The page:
Superlens avoids absorption
Aug 31, 2007
Physicists in the US and Germany have proposed a new type of material that could get around the absorption problems that have prevented the creation of practical “superlenses” for visible light. The material -- which has not yet been made -- uses “electromagnetically induced chirality” to be transparent to light while having a low enough density to be made practically (Phys. Rev. Lett. 99 073602).
Superlenses -- lenses that in theory can have unlimited resolution -- avoid the diffraction-related limits on the resolution of normal lenses by capturing the special “evanescent” waves that exist close to a sample’s surface. To do this they must be made of a material with a negative refractive index, but so far physicists have struggled to find such a material that works for visible light but doesn’t absorb too much light.
Ronald Walsworth from Harvard University and colleagues from University of Connecticut and the Technische Universität Kaiserslautern say that absorption can be almost eliminated using a new technique called electromagnetically-induced chirality (EIC) -- a variation on an established technique called electromagnetically induced transparency (EIT).
In EIT, the transmission of a “probe” laser pulse through a medium is controlled by a second “pump” laser pulse. With the pump pulse off, the probe momentarily excites atoms to a higher energy state before they fall down again and re-emit the light in random directions. But turn the pump pulse on and the atoms are pre-excited to a different energy state, leaving the probe pulse to pass through that atoms as if they were transparent.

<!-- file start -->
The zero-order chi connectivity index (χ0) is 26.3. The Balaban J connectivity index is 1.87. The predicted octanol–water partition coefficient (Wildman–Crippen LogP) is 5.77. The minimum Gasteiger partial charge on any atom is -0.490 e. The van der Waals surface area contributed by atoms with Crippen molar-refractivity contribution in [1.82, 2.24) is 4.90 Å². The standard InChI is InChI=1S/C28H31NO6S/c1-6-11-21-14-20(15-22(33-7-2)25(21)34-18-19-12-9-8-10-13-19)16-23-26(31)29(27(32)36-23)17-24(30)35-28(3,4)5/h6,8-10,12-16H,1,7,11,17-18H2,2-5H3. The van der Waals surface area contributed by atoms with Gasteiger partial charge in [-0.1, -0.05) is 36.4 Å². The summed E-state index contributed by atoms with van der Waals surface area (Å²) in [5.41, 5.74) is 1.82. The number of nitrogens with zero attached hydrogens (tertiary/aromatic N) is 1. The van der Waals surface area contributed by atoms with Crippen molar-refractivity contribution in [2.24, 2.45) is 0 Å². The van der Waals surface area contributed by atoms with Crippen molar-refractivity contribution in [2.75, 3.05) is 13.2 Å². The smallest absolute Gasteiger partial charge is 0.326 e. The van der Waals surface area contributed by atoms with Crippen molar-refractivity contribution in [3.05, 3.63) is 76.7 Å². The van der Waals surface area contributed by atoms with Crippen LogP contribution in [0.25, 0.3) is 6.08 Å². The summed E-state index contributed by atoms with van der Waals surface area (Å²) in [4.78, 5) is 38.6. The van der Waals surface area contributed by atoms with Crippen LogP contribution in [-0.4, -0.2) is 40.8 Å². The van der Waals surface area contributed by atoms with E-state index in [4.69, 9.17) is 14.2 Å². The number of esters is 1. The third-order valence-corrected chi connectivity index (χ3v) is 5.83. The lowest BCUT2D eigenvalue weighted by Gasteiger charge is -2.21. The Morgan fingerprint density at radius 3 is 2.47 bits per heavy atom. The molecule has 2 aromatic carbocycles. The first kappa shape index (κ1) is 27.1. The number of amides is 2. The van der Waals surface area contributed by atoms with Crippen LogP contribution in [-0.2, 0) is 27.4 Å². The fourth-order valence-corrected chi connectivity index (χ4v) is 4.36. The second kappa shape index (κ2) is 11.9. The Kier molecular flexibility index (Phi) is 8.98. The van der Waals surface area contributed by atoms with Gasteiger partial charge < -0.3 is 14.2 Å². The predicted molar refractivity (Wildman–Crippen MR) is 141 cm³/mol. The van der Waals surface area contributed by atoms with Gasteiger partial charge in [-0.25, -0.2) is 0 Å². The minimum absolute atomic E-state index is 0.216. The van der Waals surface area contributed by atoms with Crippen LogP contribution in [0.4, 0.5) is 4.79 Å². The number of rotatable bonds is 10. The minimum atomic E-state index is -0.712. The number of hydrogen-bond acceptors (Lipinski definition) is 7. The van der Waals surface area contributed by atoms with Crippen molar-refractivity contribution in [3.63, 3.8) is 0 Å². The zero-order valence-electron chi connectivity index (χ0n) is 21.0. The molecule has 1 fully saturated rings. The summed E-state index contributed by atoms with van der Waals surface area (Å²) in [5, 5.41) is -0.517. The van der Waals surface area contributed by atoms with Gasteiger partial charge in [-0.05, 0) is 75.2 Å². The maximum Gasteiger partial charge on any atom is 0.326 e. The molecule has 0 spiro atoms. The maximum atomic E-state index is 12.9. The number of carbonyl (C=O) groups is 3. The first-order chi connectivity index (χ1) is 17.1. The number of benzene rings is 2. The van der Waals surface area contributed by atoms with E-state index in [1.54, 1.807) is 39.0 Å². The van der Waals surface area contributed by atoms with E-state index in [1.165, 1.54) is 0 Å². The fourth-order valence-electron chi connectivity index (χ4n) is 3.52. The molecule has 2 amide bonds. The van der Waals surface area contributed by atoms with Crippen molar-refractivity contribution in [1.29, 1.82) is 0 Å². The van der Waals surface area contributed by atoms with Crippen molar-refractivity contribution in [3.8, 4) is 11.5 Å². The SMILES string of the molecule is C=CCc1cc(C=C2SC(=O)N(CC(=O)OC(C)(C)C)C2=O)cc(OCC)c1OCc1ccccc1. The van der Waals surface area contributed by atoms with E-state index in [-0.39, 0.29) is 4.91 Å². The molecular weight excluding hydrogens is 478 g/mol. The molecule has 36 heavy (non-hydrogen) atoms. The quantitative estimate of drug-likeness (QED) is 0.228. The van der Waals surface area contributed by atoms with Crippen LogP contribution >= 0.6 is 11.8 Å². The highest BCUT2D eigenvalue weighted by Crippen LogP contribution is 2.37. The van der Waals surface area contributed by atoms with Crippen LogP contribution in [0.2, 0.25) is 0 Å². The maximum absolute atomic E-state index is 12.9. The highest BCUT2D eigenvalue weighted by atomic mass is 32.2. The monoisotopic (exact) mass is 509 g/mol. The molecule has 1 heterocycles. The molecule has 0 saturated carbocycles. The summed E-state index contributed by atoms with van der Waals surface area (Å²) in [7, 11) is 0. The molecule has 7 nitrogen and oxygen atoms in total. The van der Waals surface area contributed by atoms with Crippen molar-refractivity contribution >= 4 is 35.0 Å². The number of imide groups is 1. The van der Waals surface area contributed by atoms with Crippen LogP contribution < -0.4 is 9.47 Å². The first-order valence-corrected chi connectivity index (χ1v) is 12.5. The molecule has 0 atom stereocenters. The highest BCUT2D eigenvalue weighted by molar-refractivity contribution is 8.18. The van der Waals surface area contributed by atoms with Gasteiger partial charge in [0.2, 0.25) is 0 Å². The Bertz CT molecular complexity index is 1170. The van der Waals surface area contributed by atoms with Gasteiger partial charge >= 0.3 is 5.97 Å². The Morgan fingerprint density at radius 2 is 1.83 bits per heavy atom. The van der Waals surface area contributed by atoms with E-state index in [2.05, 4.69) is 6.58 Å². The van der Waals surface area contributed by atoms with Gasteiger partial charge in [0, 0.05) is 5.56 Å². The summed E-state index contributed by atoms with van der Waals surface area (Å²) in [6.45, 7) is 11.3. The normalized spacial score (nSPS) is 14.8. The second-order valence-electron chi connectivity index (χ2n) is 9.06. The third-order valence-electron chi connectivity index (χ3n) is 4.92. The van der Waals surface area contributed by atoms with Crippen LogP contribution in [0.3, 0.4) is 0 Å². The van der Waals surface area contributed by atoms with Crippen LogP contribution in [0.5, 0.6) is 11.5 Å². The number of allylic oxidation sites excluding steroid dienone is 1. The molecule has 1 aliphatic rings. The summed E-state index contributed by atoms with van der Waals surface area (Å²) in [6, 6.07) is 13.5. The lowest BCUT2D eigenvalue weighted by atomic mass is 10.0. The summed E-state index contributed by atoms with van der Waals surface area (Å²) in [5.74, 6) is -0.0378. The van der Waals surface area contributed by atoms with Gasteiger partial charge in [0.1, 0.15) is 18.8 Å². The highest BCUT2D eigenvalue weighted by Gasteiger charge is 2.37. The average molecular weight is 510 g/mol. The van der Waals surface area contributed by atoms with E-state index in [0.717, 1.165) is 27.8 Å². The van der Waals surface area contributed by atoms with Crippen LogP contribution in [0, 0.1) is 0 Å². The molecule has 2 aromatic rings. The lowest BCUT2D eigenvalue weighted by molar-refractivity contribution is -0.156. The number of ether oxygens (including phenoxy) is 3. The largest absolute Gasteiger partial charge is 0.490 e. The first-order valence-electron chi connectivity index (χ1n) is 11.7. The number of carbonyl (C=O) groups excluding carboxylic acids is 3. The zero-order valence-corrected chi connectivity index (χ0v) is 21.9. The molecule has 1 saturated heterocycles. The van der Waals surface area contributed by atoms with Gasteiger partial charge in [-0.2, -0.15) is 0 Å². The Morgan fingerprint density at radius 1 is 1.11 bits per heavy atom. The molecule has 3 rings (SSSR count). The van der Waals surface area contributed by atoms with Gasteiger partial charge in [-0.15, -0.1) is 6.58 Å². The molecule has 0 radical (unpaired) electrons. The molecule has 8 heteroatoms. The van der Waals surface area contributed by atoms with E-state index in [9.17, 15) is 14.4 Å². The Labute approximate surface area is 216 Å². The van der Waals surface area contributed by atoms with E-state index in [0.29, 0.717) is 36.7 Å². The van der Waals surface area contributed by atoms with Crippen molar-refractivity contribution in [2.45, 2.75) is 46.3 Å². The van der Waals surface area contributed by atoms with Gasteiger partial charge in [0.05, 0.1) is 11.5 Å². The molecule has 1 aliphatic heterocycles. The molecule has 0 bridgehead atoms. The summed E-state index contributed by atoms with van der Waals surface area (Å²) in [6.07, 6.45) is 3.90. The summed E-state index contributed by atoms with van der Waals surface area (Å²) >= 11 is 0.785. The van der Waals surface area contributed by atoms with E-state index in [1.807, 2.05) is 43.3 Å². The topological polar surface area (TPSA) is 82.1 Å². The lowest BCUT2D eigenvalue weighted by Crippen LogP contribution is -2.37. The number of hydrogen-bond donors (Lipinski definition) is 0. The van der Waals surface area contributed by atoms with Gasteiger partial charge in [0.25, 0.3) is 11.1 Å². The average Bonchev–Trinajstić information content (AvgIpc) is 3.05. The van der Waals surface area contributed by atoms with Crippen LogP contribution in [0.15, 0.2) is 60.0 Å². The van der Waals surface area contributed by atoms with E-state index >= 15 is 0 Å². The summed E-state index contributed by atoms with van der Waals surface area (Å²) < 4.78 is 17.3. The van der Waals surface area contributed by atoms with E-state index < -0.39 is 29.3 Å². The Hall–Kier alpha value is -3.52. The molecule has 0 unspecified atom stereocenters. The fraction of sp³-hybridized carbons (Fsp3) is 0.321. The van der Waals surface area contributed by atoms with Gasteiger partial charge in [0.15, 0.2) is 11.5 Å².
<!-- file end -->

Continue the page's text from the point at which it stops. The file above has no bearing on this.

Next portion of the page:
To achieve EIC, Walsworth and colleagues propose a more complicated arrangement of energy levels that would not only make a medium transparent, and hence non-absorbent, but would also make the electric and magnetic light fields interact. Such “chirality” would make a negative refractive index practically achievable by reducing the density of material required.
The other advantage of the proposal is that, by changing the intensity of the pulses, the strength of the negative refraction can be precisely tuned. According to Walsworth, this would be important for making lenses that do not distort images.
Walsworth told physicsworld.com that experimental versions of his idea are being pursued by colleagues of his at Harvard.
About the author
Jon Cartwright is a reporter for physicsworld.com